The LME Copper price crashed back below $10,000 as fears of slowing demand from its biggest consumer encourages profit-taking.
Three-month Copper traded on the London Metal Exchange is trading at $9,905 in Asian hours and attempting to pare yesterday’s -3% losses.
Over the last month, the Copper price has retreated from its all-time high of $10,746. Yesterday’s low of $9,763.50 was over 9% below the 5th of May peak.
A confluence of negative factors has arisen recently. Most noticeably, China’s decision to begin monetary tightening has led to a reduction in the countries credit impulse. Furthermore, retail traders have been restricted from speculating in commodity products.
This comes as the world’s biggest consumer of raw materials desperately tries to cool down commodity prices.
Worries that the measures may lead to a declining demand have been reinforced by the drop in the Yangshan Copper import premium. To a 12 year low of $28.50.
Later today, traders will be keenly anticipating the release of the U.S Non-Farm Payrolls.
Yesterday’s ADP jobs number pointed to a sharp increase in hiring over the last month. A trend that is likely to be reflected in today’s data. The fed has already announced the withdrawal of its corporate credit facility and will be forced to consider further tightening measures on increasing labor force participation.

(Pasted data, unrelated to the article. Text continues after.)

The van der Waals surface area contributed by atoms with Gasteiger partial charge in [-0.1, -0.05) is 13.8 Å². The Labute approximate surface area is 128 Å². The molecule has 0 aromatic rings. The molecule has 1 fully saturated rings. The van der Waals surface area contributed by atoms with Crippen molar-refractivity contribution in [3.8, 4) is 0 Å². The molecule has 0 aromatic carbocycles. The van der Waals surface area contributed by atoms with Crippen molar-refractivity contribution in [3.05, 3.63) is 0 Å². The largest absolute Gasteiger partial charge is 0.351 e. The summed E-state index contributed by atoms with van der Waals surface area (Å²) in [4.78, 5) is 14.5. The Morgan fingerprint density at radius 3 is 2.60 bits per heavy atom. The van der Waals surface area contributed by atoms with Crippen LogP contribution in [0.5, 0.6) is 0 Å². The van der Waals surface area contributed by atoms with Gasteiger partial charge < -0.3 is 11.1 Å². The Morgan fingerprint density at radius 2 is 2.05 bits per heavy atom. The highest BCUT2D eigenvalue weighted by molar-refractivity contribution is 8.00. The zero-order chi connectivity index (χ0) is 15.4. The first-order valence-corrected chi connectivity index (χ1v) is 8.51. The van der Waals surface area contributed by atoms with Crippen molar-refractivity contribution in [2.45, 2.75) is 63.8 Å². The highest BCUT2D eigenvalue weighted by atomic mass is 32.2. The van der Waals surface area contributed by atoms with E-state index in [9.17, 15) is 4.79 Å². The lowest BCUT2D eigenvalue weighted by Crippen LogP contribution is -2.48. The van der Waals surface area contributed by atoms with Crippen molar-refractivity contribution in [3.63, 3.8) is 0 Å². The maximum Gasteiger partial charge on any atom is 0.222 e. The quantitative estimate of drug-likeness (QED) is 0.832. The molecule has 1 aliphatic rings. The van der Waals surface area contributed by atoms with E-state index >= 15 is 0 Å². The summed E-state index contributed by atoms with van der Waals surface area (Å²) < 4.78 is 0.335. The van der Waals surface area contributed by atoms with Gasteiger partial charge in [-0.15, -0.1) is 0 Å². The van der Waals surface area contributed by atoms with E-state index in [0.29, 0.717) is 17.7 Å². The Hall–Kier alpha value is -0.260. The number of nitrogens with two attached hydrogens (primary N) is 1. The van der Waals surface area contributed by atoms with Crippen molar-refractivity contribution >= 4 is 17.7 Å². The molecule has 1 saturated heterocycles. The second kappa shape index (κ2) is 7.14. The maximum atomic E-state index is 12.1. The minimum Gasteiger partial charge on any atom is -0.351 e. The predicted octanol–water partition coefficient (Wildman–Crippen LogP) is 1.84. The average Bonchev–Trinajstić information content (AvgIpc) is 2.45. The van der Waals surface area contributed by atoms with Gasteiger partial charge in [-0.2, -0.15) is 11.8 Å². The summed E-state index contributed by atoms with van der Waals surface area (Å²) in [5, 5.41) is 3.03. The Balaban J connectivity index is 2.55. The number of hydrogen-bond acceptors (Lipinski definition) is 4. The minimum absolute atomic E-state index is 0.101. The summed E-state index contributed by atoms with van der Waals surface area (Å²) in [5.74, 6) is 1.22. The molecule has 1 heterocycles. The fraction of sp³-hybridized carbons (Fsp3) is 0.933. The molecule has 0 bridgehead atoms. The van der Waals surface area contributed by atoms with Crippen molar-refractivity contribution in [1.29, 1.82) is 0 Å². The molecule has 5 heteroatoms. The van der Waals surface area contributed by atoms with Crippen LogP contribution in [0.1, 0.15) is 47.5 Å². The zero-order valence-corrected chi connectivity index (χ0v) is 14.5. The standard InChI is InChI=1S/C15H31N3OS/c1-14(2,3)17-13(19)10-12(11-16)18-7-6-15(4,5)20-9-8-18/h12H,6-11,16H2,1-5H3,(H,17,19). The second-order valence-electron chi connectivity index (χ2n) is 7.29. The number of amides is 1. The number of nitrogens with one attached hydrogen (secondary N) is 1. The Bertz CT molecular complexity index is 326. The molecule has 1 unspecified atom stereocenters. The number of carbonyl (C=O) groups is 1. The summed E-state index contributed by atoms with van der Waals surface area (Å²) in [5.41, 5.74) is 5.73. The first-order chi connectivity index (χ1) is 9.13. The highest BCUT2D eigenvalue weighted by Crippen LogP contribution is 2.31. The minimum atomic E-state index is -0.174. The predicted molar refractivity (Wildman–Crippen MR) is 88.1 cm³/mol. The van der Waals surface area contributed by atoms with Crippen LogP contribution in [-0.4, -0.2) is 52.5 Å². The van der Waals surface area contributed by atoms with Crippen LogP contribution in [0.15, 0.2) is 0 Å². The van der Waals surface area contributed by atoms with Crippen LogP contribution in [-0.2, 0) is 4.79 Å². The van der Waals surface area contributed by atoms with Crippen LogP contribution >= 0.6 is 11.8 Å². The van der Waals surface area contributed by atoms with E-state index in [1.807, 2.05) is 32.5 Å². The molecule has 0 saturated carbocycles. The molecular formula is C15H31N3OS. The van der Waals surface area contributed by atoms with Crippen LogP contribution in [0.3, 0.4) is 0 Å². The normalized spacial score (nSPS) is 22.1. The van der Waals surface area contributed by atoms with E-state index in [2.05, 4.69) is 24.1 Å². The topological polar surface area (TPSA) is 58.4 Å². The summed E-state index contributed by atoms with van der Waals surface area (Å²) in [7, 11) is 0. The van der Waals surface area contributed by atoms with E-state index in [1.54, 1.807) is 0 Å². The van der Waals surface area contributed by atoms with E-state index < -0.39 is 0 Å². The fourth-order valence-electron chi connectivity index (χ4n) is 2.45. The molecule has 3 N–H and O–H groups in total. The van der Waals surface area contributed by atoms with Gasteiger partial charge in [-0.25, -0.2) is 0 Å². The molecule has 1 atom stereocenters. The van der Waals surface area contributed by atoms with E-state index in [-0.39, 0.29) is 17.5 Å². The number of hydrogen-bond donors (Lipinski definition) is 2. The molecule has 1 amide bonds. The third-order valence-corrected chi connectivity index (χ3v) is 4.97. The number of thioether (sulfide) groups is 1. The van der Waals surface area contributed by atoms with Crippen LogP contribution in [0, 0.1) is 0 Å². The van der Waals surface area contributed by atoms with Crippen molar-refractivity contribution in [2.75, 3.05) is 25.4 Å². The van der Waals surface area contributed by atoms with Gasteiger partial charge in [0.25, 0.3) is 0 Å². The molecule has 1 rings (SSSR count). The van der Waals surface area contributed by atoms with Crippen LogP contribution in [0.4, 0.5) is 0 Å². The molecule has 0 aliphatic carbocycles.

LME Copper Outlook
In my last Copper report on the 14th of May, I suggested a price target of $9,600. However, if today’s job numbers are as strong as the market is expecting, the Copper price may exceed this previous bearish target.
A broader, macro-driven correction could take the price as low as $9,150 and back to the breakout level from March.
A trend in place from February provides some technical support at $9,690; however, it will be no match against the threat of central bank liquidity reduction.
Of course, whilst all the indications point to a better-than-expected data dump today, nothing is guaranteed. Subsequently, If the price regains ground above $10,000, it will likely extend to last week’s high of $10,363.
I maintain that Copper is in the early stages of a long-term super-cycle that could take the price much higher in the years to come.
But for the moment, it is likely to get cheaper first.